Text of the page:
Estimating the Consequences of Unintended Fertility for Child Health and Education in Romania: An Analysis Using Twins Data
AbstractWe use the natural experiment of twins at first birth to estimate the effects of unplanned fertility on the nutritional status and school enrolment of children in Romania, a country with a unique fertility history. A first-birth twins shock has negative impacts on children's human capital investments, particularly for later-born siblings. We infer that harsh pronatalist policies prior to the 1989 Revolution had adverse consequences for the human capital of Romanian children, and that policies to make fertility control easier will have significant positive impacts on children's health and schooling. Copyright 2007 Blackwell Publishing Ltd.
Download InfoIf you experience problems downloading a file, check if you have the proper application to view it first. In case of further problems read the IDEAS help page. Note that these files are not on the IDEAS site. Please be patient as the files may be large.
As the access to this document is restricted, you may want to look for a different version under "Related research" (further below) or search for a different version of it.
Bibliographic InfoArticle provided by Department of Economics, University of Oxford in its journal Oxford Bulletin of Economics and Statistics.
Volume (Year): 69 (2007)
Issue (Month): 5 (October)
Contact details of provider:
Postal: Manor Rd. Building, Oxford, OX1 3UQ
Web page: http://www.blackwellpublishing.com/journal.asp?ref=0305-9049
More information through EDIRC
You can help add them by filling out this form.
CitEc Project, subscribe to its RSS feed for this item.
- Bagger, Jesper & Birchenall, Javier A. & Mansour, Hani & Urzua, Sergio, 2013.
"Education, Birth Order, and Family Size,"
IZA Discussion Papers
7454, Institute for the Study of Labor (IZA).
- Kumar, Santosh & Kugler, Adriana, 2011. "Testing the Children Quantity-Quality Trade-Off in India," MPRA Paper 42487, University Library of Munich, Germany.
- Orbeta, Aniceto Jr. C., 2005.
"Poverty, Vulnerability and Family Size: Evidence from the Philippines,"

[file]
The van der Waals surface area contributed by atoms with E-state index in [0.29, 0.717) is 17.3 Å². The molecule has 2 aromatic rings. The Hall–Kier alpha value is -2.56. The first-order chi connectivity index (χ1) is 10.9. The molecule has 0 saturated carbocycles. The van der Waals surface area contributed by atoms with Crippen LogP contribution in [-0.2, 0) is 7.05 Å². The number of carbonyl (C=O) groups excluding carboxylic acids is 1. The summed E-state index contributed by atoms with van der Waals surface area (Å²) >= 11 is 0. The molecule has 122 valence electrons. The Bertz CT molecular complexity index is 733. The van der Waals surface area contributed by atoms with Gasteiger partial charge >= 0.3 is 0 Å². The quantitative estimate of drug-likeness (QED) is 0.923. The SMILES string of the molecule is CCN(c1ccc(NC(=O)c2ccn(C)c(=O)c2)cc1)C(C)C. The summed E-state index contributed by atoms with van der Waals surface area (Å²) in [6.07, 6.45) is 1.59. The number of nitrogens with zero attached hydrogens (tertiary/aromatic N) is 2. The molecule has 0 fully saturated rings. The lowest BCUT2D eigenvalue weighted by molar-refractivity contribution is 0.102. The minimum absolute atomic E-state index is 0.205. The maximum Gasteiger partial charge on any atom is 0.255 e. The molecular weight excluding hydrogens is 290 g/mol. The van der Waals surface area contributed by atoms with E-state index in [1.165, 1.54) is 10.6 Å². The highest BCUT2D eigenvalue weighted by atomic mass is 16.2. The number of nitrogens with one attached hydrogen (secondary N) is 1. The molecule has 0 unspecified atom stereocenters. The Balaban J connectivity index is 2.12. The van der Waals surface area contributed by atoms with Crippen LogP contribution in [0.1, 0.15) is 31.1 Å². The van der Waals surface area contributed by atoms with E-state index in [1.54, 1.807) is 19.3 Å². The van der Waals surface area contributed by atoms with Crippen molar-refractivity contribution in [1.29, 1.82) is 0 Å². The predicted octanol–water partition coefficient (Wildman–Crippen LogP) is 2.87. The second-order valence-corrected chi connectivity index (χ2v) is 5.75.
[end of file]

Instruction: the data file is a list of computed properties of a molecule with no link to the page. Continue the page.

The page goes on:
DP 2005-19, Philippine Institute for Development Studies.
- Aniceto C. Orbeta Jr., 2005. "Poverty, Vulnerability and Family Size : Evidence from the Philippines," Development Economics Working Papers 22671, East Asian Bureau of Economic Research.
- Orbeta, Aniceto Jr. C., 2006.
"Children and Household Savings in the Philippines,"
DP 2006-14, Philippine Institute for Development Studies.
- Aniceto C. Orbeta Jr., 2009.
"Number of children and their education in Philippine households,"
Philippine Review of Economics,
University of the Philippines School of Economics and Philippine Economic Society, vol. 46(2), pages 123-154, December.
- Orbeta, Aniceto Jr. C., 2005. "Number of Children and their Education in Philippine Households," Discussion Papers DP 2005-21, Philippine Institute for Development Studies.
- Aniceto C. Orbeta Jr., 2005. "Number of Children and their Education in Philippine Households," Development Economics Working Papers 22669, East Asian Bureau of Economic Research.
For technical questions regarding this item, or to correct its authors, title, abstract, bibliographic or download information, contact: (Wiley-Blackwell Digital Licensing) or (Christopher F. Baum).
If you have authored this item and are not yet registered with RePEc, we encourage you to do it here. This allows to link your profile to this item. It also allows you to accept potential citations to this item that we are uncertain about.
If references are entirely missing, you can add them using this form.
If the full references list an item that is present in RePEc, but the system did not link to it, you can help with this form.
If you know of missing items citing this one, you can help us creating those links by adding the relevant references in the same way as above, for each refering item. If you are a registered author of this item, you may also want to check the "citations" tab in your profile, as there may be some citations waiting for confirmation.
Please note that corrections may take a couple of weeks to filter through the various RePEc services.